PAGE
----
The subtle bodies of angels
- the Archangel Gabriel, mosaic from Hagia Sophia
I came across an interesting book today online, Subtle Bodies: Representing Angels in Byzantium (also at Google books), and took a look. Here's just a bit of the introduction (sans footnotes) .....
Angel, literally "messenger," can designate all manner of negotiation between heaven and earth and refer to any member of God's spiritual host. Scripture is unequivocal in stating the existence of an angelic host and is full of diverse examples of the appearance of these transcendental creatures. But the difficulties of perceiving and identifying angels are signaled in scripture simply by the number of guises they assume and impressions they make. Angels appear in scriptural accounts as multiform, awful beings before whom such witnesses as Zacharias are overwhelmed and left speechless (Luke 1:20–22). They appear as clouds and fire (Ex. 13:21–22, 23:20–23), formless voices (Gen. 21:17) and, in the visions of Ezekiel (Ez. 10) and Isaiah (Is. 6), as complex and ultimately unfathomable creatures. The identity of these manifestations in scripture is often obscure; and Christian exegesis with its typological interpretation only compounded the difficulty when it discerned identities not overt in Hebrew scripture.
The scriptural definition of angelic nature as fire and wind (Ps. 104.4) established the belief in the immaterial and enigmatic qualities of angelic beings. Incorporated into the Epistle to Hebrews -- "And of the angels he saith, Who maketh his angels spirits, and his ministers a flame of fire" (1:7) -- this definition became the exegetical cornerstone of Christian angelology. But although the general definition was settled by scripture, the precise nature of the proportion and blend of elemental forces was never fully explained; angelic nature was held to be beyond humanity's ken.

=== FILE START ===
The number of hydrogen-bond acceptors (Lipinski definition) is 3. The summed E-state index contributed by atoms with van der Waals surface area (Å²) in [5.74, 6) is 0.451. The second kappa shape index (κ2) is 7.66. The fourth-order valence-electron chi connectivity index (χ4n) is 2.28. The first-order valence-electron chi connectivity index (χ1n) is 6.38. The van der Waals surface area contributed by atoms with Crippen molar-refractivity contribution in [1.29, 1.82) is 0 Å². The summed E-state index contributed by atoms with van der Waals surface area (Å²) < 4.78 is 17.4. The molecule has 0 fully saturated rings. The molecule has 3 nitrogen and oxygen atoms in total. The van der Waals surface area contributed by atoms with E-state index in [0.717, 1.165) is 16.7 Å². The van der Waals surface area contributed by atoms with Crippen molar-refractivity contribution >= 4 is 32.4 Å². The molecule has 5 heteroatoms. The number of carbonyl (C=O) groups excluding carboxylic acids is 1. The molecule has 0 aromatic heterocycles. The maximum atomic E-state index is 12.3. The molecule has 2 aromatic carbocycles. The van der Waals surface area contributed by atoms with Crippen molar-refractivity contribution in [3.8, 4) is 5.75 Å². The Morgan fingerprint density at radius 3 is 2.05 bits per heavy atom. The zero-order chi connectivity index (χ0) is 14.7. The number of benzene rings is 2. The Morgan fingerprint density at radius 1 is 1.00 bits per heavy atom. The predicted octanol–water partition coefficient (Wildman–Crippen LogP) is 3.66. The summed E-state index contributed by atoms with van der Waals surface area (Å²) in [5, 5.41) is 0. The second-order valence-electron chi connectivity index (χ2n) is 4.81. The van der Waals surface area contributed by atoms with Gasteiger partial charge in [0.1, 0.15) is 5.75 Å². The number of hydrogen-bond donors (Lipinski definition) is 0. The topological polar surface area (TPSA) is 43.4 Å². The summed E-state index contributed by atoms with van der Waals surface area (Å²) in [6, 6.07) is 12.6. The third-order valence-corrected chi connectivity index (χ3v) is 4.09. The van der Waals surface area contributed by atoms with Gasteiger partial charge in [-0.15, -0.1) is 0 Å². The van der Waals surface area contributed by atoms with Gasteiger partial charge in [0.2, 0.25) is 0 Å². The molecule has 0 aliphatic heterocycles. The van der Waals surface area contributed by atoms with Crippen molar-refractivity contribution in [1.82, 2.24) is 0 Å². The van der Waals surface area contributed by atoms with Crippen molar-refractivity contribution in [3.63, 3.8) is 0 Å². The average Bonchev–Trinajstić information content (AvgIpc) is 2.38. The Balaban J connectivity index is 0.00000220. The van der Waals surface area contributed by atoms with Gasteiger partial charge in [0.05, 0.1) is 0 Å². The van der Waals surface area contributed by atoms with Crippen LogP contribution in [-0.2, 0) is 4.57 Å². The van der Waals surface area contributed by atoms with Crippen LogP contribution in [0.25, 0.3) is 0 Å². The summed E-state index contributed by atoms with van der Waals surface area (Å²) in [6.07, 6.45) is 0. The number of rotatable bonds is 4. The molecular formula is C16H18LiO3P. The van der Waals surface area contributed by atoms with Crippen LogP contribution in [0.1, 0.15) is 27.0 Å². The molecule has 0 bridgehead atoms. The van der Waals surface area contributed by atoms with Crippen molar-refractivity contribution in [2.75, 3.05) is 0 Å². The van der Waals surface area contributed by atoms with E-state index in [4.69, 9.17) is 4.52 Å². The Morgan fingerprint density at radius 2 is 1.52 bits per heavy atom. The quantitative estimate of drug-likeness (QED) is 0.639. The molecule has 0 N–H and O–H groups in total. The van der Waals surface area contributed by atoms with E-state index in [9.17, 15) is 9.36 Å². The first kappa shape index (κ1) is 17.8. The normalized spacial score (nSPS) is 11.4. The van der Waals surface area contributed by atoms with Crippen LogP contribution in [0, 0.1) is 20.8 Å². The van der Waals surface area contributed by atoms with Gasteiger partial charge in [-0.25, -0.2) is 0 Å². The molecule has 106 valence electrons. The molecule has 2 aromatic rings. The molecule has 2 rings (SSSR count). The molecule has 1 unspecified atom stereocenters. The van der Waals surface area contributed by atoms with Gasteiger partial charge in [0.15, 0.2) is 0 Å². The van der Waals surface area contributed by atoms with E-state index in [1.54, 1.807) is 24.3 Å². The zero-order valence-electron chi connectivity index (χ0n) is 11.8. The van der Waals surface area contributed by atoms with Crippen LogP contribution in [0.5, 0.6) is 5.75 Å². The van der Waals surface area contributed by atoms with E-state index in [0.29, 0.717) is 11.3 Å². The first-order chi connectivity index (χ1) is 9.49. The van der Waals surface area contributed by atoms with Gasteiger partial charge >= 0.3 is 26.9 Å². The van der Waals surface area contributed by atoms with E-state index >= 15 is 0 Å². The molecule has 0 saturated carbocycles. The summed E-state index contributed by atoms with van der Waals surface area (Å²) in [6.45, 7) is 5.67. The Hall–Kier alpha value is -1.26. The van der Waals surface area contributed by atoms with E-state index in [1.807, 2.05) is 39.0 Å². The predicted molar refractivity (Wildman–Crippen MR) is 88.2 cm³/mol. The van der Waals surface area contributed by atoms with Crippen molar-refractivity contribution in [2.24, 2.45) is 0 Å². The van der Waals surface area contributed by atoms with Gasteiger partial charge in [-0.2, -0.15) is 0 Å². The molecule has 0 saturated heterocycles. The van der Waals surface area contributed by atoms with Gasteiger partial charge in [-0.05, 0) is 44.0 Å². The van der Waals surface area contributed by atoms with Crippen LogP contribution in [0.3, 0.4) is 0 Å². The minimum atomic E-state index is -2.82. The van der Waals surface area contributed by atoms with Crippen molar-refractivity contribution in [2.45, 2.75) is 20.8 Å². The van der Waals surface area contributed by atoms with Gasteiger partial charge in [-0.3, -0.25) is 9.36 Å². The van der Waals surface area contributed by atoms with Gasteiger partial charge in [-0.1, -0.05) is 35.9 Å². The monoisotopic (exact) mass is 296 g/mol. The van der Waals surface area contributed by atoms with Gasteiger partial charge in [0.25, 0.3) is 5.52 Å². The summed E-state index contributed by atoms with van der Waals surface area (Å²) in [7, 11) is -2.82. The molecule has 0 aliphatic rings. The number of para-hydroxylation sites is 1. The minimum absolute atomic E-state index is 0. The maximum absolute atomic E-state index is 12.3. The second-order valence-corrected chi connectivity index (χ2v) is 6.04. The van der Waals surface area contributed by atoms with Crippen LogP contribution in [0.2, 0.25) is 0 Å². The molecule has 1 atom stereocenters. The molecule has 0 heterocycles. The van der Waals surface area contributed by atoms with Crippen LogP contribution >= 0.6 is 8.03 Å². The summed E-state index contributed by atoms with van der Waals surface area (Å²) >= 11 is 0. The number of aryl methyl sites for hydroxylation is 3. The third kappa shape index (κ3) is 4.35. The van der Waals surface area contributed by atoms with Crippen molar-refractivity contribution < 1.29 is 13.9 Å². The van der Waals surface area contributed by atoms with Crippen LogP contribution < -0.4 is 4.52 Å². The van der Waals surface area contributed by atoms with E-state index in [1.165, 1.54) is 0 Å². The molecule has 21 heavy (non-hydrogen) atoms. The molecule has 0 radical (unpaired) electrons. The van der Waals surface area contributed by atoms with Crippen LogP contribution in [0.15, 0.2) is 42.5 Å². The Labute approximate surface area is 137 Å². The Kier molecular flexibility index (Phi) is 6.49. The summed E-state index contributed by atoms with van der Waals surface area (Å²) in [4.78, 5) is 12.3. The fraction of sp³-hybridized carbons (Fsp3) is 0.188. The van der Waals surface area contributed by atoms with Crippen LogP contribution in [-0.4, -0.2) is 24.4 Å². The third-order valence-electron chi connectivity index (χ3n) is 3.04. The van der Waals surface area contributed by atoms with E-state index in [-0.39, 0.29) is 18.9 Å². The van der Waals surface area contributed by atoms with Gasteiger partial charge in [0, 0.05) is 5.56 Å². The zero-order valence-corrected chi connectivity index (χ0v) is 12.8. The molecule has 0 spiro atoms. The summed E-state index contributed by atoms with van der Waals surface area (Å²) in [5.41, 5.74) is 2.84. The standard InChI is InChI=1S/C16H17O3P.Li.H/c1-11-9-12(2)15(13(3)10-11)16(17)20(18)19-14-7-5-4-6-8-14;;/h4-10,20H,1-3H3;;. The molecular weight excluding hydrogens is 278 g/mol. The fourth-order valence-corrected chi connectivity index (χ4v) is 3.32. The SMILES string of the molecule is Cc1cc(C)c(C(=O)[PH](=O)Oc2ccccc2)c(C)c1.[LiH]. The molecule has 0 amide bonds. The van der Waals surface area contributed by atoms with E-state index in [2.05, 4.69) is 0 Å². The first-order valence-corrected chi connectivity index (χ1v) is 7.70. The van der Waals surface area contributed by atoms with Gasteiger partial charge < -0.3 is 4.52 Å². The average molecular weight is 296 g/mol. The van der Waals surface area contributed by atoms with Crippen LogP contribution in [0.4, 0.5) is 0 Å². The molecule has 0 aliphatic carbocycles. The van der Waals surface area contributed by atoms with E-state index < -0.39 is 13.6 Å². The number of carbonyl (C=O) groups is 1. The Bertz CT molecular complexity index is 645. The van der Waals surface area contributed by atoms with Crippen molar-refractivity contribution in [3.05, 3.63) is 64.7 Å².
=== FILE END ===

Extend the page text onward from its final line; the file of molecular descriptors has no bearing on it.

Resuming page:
Angelology — as historians have named patristic scrutiny of angels — is replete with uncertainties, and these uncertainties were the source of the special problems of access and familiarity in devotion. For Christians, many questions persisted about angels' nature, organization, duties and comprehension. Agreement among theologians about the specifics of angelic nature was not possible given the transcendence of the objects of speculation, but angels figure so large in scripture and devotion that the subject could not be avoided.
The fire and spirit composition posited a relative value for angelic nature that placed the angels somewhere between the radically different natures of humanity and God. Such theologians as Theodotus in the second century called the angels "intellectual fire, intellectual spirit," distinct in property from material fire and light. Theodotus thought that angels did have bodies -- at least they were seen as such -- although these bodies, compared to ours, were without form and without corporeality. Methodius (d. ca. 311) said that the angelic nature is equally composed of air and fire, like souls. A writer later identified as Macarius the Great (ca. 300 - ca. 390) said that the angels have subtle (λεπτός) bodies. Others stated that the angels are beings without body and without matter, but not completely so. Gregory of Nyssa (ca. 33– ca. 394) appears to put the angels out of all contact with matter. And Gregory of Nazianzus (329/30–ca. 390) said that the angels can only be perceived by reason because they are composed of pure spirituality or something approaching it — he could not say for certain. Complete agreement concerning the degree of participation of the angels in matter was never possible. Pseudo-Dionysius the Areopagite and John of Damascus (ca. 675–ca. 750) came down on the side of the essential spirituality of the angels .......
- The Miracle of the Archangel Michael at Chonae, fresco from Decani Monastery